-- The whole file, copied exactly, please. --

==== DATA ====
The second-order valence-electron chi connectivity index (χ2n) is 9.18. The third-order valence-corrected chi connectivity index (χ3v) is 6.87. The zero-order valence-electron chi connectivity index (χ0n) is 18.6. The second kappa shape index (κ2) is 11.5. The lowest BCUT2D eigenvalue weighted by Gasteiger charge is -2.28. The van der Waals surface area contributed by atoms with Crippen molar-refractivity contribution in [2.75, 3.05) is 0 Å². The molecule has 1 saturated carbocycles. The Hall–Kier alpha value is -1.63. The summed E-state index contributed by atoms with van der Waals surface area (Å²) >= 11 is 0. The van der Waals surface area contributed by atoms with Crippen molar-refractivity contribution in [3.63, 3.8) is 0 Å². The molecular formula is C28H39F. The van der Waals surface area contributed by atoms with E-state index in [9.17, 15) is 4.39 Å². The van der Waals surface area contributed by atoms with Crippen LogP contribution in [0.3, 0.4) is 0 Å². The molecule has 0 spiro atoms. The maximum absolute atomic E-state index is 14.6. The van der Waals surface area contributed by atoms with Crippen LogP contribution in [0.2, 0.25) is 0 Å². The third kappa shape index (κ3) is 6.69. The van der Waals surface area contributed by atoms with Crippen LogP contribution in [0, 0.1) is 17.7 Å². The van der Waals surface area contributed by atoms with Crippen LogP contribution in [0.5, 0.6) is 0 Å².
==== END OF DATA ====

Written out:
The second-order valence-electron chi connectivity index (χ2n) is 9.18. The third-order valence-corrected chi connectivity index (χ3v) is 6.87. The zero-order valence-electron chi connectivity index (χ0n) is 18.6. The second kappa shape index (κ2) is 11.5. The lowest BCUT2D eigenvalue weighted by Gasteiger charge is -2.28. The van der Waals surface area contributed by atoms with Crippen molar-refractivity contribution in [2.75, 3.05) is 0 Å². The molecule has 1 saturated carbocycles. The Hall–Kier alpha value is -1.63. The summed E-state index contributed by atoms with van der Waals surface area (Å²) >= 11 is 0. The van der Waals surface area contributed by atoms with Crippen molar-refractivity contribution in [3.63, 3.8) is 0 Å². The molecular formula is C28H39F. The van der Waals surface area contributed by atoms with E-state index in [9.17, 15) is 4.39 Å². The van der Waals surface area contributed by atoms with Crippen LogP contribution in [0.3, 0.4) is 0 Å². The molecule has 0 spiro atoms. The maximum absolute atomic E-state index is 14.6. The van der Waals surface area contributed by atoms with Crippen LogP contribution in [0.2, 0.25) is 0 Å². The third kappa shape index (κ3) is 6.69. The van der Waals surface area contributed by atoms with Crippen LogP contribution in [0, 0.1) is 17.7 Å². The van der Waals surface area contributed by atoms with Crippen LogP contribution in [0.5, 0.6) is 0 Å².